Many other factors are also contributing to the high prices. Rising global oil prices have had a negative effect on agricultural production, transportation and fertilizer costs; diversion of food grains and agricultural land to biofuels means more grain and land is being used for energy production and so less is available for food and recent bad weather, such as in Australia and New Zealand where severe droughts have hampered agricultural production.

Demand soars in Asia’s rapidly emerging economies

Over the last decade, consumption of livestock products in the emerging economies of China and India has grown dramatically. As incomes of the poor rise from USD2 a day to USD10 a day, people typically switch from a predominantly starchy diet to a more varied diet that includes more vegetables, milk, meat and eggs.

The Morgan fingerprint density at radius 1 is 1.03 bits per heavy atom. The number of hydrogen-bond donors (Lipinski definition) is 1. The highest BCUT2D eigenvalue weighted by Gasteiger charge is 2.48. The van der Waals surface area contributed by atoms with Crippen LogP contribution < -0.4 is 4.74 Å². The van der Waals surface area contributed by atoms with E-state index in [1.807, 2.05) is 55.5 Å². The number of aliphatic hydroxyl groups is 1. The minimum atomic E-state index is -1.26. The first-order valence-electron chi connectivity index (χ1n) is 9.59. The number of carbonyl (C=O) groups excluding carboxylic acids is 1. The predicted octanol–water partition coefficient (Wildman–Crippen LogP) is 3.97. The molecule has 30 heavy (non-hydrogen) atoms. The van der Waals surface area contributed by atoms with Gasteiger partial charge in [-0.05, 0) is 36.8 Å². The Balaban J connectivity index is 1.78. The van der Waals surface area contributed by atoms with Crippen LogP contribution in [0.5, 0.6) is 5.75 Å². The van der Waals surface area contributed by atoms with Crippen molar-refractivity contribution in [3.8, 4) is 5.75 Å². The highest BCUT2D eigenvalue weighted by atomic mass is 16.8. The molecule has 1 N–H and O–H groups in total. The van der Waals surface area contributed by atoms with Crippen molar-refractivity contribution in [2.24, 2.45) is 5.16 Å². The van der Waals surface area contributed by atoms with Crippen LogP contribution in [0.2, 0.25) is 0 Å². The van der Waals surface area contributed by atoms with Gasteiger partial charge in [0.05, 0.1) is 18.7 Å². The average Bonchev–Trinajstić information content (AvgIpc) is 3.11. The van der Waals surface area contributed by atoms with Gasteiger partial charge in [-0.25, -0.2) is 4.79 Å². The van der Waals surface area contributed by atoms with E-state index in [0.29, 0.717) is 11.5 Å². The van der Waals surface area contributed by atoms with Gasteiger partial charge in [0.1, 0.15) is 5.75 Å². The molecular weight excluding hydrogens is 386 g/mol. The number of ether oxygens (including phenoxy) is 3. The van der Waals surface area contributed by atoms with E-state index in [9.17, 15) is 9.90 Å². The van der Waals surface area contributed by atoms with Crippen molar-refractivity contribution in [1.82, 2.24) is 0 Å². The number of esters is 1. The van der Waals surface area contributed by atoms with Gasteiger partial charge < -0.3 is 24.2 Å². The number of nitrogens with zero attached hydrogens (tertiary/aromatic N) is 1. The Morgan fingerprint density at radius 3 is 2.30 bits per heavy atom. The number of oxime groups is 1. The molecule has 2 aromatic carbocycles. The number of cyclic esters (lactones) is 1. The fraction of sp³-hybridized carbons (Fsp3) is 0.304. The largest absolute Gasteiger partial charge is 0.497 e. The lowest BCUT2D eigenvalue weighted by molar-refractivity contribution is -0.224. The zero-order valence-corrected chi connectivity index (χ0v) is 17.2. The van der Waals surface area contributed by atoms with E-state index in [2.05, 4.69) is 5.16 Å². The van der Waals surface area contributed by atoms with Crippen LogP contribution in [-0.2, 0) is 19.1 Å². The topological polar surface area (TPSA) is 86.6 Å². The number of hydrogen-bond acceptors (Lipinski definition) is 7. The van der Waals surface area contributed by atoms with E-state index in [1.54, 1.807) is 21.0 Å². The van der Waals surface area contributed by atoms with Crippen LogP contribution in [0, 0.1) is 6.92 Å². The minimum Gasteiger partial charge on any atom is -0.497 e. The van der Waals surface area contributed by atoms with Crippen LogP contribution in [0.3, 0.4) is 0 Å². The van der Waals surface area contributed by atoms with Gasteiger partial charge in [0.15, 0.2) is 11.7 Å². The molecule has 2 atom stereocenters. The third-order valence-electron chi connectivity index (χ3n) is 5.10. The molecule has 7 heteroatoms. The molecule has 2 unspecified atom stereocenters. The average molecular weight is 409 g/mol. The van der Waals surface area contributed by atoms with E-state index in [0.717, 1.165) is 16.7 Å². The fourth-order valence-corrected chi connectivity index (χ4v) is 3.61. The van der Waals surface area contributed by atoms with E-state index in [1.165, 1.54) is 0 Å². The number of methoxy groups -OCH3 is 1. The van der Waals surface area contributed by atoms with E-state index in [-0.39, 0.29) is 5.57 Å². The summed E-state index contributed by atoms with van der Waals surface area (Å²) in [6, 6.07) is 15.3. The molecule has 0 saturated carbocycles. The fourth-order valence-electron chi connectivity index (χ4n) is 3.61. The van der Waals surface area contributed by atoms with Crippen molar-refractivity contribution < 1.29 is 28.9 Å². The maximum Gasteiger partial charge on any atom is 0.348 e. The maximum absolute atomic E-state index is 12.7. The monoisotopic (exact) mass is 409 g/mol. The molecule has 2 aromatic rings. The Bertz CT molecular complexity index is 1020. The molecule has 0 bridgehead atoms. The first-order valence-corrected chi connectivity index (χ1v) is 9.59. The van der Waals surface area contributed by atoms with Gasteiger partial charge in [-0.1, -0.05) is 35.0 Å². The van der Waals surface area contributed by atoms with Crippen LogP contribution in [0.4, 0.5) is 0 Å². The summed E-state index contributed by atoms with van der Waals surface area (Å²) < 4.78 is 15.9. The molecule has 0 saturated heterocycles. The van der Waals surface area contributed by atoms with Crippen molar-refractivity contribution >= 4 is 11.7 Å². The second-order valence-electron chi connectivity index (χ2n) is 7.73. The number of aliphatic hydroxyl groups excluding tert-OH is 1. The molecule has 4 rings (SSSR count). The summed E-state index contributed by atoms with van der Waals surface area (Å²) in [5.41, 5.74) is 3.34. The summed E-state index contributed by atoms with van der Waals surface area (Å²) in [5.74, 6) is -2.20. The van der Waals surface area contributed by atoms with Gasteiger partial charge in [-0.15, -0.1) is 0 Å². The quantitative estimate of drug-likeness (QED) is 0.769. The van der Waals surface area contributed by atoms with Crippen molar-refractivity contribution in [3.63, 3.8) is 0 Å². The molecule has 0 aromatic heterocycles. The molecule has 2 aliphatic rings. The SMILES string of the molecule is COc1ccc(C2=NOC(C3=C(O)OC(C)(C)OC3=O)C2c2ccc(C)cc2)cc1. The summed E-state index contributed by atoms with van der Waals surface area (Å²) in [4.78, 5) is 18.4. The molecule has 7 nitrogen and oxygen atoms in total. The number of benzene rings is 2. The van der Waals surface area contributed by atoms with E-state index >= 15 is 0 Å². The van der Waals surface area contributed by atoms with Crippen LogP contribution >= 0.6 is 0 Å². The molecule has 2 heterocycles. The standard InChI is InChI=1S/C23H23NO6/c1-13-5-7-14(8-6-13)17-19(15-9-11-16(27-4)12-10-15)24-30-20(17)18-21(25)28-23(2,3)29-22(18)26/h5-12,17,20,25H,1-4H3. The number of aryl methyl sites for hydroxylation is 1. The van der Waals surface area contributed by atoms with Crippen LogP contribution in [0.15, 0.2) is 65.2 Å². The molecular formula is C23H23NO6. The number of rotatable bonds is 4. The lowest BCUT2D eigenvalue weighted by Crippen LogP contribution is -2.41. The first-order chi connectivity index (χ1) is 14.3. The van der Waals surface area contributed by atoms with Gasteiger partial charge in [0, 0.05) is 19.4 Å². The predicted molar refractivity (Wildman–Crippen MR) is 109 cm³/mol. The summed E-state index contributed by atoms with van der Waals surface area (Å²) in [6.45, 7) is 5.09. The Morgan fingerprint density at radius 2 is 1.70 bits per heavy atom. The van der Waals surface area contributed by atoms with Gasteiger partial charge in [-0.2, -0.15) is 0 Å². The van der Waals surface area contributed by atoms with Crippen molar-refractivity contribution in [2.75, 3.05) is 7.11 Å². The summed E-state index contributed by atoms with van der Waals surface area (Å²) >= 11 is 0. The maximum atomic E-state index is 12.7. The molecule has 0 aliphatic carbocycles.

In 1985, Chinese consumers ate an average of 20 kilograms (44 pounds) of meat, equivalent to half a pound per person per fortnight. This has increased 40 per cent and today they eat an average of 50 kilograms (110 pounds) per year. This is equivalent to half a pound per week. However, many poor people are too poor to eat meat – or eat only tiny amounts. In contrast, people in the US are consuming over half a pound of meat per person every day. US per capita red meat and poultry consumption increased 8 per cent between 1980 and 2005, and now stands at 187.5 pounds per person.

Poor consumers will be hardest hit by rising prices

Higher meat and milk prices will have the greatest effect on world’s poorest 2 billion people, who live on less than USD2 a day. For most of the 800 million people who live on even less – USD1 a day – these price increases mean they will go hungry more often and their diets will not be as nutritious. Threats and opportunities exist and this depends on whether the poor are net consumers of these foodstuffs or net producers, interestingly more rural farmers are net consumers.